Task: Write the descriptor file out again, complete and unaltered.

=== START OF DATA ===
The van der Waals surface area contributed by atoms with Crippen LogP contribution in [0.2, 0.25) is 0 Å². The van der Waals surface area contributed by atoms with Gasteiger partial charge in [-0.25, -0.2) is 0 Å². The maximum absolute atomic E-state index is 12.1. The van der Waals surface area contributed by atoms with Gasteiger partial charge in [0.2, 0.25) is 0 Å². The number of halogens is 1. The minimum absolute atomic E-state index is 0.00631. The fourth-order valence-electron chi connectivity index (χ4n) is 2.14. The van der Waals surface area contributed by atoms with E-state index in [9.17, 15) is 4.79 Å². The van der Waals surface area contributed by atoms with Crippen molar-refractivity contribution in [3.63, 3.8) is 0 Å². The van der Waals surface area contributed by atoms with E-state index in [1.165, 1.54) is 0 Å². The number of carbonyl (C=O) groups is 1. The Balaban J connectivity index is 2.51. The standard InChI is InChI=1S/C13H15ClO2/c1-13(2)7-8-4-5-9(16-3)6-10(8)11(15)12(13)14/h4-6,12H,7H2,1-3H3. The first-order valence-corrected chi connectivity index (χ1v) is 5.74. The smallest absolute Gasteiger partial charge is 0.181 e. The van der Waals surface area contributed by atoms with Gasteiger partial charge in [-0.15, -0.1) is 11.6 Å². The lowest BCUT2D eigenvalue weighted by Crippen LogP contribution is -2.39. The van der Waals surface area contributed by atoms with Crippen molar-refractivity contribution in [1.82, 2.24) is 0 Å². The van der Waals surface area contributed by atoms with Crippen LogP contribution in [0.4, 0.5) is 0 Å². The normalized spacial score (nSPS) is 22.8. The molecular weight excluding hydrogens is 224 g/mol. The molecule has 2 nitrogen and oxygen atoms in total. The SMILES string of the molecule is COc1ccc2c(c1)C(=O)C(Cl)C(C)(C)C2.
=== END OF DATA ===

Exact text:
The van der Waals surface area contributed by atoms with Crippen LogP contribution in [0.2, 0.25) is 0 Å². The van der Waals surface area contributed by atoms with Gasteiger partial charge in [-0.25, -0.2) is 0 Å². The maximum absolute atomic E-state index is 12.1. The van der Waals surface area contributed by atoms with Gasteiger partial charge in [0.2, 0.25) is 0 Å². The number of halogens is 1. The minimum absolute atomic E-state index is 0.00631. The fourth-order valence-electron chi connectivity index (χ4n) is 2.14. The van der Waals surface area contributed by atoms with E-state index in [9.17, 15) is 4.79 Å². The van der Waals surface area contributed by atoms with Crippen molar-refractivity contribution in [3.63, 3.8) is 0 Å². The van der Waals surface area contributed by atoms with E-state index in [1.165, 1.54) is 0 Å². The number of carbonyl (C=O) groups is 1. The Balaban J connectivity index is 2.51. The standard InChI is InChI=1S/C13H15ClO2/c1-13(2)7-8-4-5-9(16-3)6-10(8)11(15)12(13)14/h4-6,12H,7H2,1-3H3. The first-order valence-corrected chi connectivity index (χ1v) is 5.74. The smallest absolute Gasteiger partial charge is 0.181 e. The van der Waals surface area contributed by atoms with Gasteiger partial charge in [-0.15, -0.1) is 11.6 Å². The lowest BCUT2D eigenvalue weighted by Crippen LogP contribution is -2.39. The van der Waals surface area contributed by atoms with Crippen molar-refractivity contribution in [1.82, 2.24) is 0 Å². The van der Waals surface area contributed by atoms with Crippen LogP contribution in [0.4, 0.5) is 0 Å². The normalized spacial score (nSPS) is 22.8. The molecular weight excluding hydrogens is 224 g/mol. The molecule has 2 nitrogen and oxygen atoms in total. The SMILES string of the molecule is COc1ccc2c(c1)C(=O)C(Cl)C(C)(C)C2.